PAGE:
March 15, 2012

Spring Awakening

During this time of spring when sunlight and starlight are equal, find balance between the slow weight of winter and the quickening freshness of spring. According to Traditional Chinese Five Element Theory, spring is the time of the liver and the wood element. By adding sour flavors to our daily meals, we adapt to the changing climate, prevent seasonal colds, aid digestion, soothe inflammation, and release the heaviness of winter. Sour foods include: lemons, limes, oranges, apples, celery, garlic, leeks, mung beans, rye, teff, and fermented foods like sauerkraut. Add some sprouts as a garnish to your grains and use apple cider vinegar and olive oil as a condiment for braised greens.

Ginger 'pickles'

I recently learned this recipe from Dr. Vasant Lad at the Ayurvedic Institute in Albuquerque, NM. These spicy treats stimulate digestion and balance overall metabolism. You can make a jar of them and keep them in the fridge for 3 days. Enjoy one before each meal.

You will need:
a thick piece of fresh ginger root
rock (coarse) salt
1 lime

Make ginger root slices as thin as possible with a sharp knife. Place them on a plate in one flat layer. Sprinkle them with rock salt. Cut open the lime and squeeze it onto the ginger. Let the slices sit for 5 minutes or so before eating.

Spiced mung bean stew

You will need:
1 cup mung beans, soaked overnight
 
  
2 Tablespoons extra-virgin olive oil or sunflower oil (choose the one that’s local to you)

2 large onions, diced 
5 stalks celery, diced

4 cloves garlic, minced 
1 inch fresh ginger root, minced

2 Teaspoons each: ground coriander, ground cumin, salt
1 teaspoon each: ground turmeric, paprika, black pepper
½ teaspoon ground cardamom and cinnamon

7 cups vegetable broth (make your own or choose a sugar-free, low-sodium variety)





Juice of 1 lemon

3 Tablespoons chopped fresh parsley

2 Tablespoons chopped fresh cilantro 

Rinse the soaked mung beans. In a medium-sized stock pot, bring the soaked mung beans to a boil, using four times as much water as beans. Cook for 45 minutes on medium-high heat, skimming foam as it rises to the top of the pot.

Meanwhile, heat the oil in a large, heavy-bottomed soup pot over medium-high heat. Add the onions and cook until tender, about 5 minutes. Add the celery, garlic, ginger, and powdered spices. Cook for another five minutes or so. 

Add the broth and heat to boiling. Reduce heat to simmer and cook for 30 minutes or so.

Once the beans are soft, place a fine mesh strainer over the sink and pour them through it. Rinse beans and add them to the soup pot.
Stir in the lemon juice, parsley, and cilantro, cover, and cook on high for 10 minutes. Serve hot with injera, sourdough rye bread, or cooked millet.

Teff pancakes or injera, ethiopian skillet bread

Teff is a gluten-free grain in the grass (poaceae) family. It is rich in iron, fiber, and calcium. When fermented for 24 hours in this recipe, it acquires a sour flavor, which awakens the taste buds to spring’s arrival.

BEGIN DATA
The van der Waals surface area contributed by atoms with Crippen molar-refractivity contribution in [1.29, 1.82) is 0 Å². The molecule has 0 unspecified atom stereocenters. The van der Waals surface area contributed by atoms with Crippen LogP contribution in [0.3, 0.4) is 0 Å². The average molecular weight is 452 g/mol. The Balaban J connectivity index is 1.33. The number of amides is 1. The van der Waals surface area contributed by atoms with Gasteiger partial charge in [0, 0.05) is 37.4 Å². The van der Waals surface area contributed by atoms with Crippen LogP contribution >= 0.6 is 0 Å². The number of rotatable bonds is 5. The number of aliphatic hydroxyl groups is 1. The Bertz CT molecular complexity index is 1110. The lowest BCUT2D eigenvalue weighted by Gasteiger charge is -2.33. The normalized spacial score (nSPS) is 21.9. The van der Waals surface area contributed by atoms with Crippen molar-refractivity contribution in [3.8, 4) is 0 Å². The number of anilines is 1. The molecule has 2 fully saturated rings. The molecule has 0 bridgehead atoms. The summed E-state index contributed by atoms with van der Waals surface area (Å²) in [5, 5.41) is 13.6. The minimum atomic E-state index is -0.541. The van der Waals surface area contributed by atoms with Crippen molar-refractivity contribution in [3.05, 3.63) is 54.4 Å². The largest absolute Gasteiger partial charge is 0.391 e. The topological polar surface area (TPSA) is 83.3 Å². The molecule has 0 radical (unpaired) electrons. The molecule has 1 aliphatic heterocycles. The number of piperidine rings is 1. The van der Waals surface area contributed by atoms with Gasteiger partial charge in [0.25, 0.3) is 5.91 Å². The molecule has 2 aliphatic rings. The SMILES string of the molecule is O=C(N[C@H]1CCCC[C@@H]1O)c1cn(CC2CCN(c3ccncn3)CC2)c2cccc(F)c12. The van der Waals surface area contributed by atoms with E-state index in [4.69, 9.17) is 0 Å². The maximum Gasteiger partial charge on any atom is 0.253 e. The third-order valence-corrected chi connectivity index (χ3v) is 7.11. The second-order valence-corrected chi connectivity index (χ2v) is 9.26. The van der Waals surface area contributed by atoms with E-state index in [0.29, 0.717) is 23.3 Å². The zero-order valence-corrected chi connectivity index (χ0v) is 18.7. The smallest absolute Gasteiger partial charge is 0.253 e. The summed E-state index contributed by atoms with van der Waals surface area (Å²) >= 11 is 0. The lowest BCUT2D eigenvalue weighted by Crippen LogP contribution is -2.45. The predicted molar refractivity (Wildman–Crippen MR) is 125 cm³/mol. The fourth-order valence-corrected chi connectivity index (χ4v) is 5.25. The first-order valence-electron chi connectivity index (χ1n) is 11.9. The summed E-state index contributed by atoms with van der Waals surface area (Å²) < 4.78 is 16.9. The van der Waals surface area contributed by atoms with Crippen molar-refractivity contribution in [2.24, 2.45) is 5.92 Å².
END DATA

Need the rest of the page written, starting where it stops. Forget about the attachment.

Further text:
You will need:             
        ½ cup teff flour
        ½ cup millet flour
        1 cup water
        1 teaspoon salt
        vegetable oil
Mix the teff and millet flour in a bowl. 
Slowly add the water, whisking to avoid lumps.
Cover the bowl with a thin cloth napkin and tuck the corners under the bowl. Set it aside for a day and allow it to ferment. In this time, your injera batter will start to bubble and acquire a slightly sour flavor or tanginess.
If your batter does not ferment on its own, try adding a teaspoon of baking powder.
When you are ready to cook the injera pancakes, stir the salt into the batter.

Place a thin layer of vegetable oil in a nonstick or cast iron skillet. Heat until a water drop dances on the surface.  Keep the heat at medium temperature.

Coat the pan with a thin layer of batter. Each pancake can be thicker than a crêpe, but not as thick as a traditional pancake. It will rise slightly as it heats.
Cook until holes appear on the surface of the bread. Once the surface is dry, remove the bread from the pan and let it cool.

You do not need to flip it. By keeping it thin, each pancake will cook all the way through.

Serve with stew, sauerkraut, and other spring vegetables that appeal to you.

Grapefruit-braised endive with apple cider vinegar

You will need:
     1 Tablespoon honey
     1 garlic clove, minced
     1 inch fresh ginger root, minced - about the same quantity as the garlic
     Juice of 1 small grapefruit
     1 teaspoon apple cider vinegar
     2 cups water
     1 Tablespoon rock (coarse) salt
     5 endive hearts (inner portion)
     2 Tablespoons local vegetable oil (olive or sunflower)

In a small bowl, whisk together the honey, garlic, ginger, grapefruit juice, ginger and vinegar. Set aside.

Bring the water and salt to a boil over a high heat in a large skillet. Add the endive hearts and allow them to cook for 3 minutes. Drain them and slice the endives into ½ inch rounds and set them aside. 

Add the honey mixture to the pan and bring it to a boil. Reduce the heat and cook it for 3 more minutes (or until it thickens). Return the endives to the pan, turn off the heat, and stir gently to coat them with the sauce. 

Place the endive rounds on individual serving plates. Drizzle them with the pan sauce and olive oil.

1 comment:

Leslie Lim said...

First time I commented in a blog! I really enjoy it. You have an awesome post. Please do more articles like this. I'm gonna come back surely. God bless.

Rica
www.imarksweb.org

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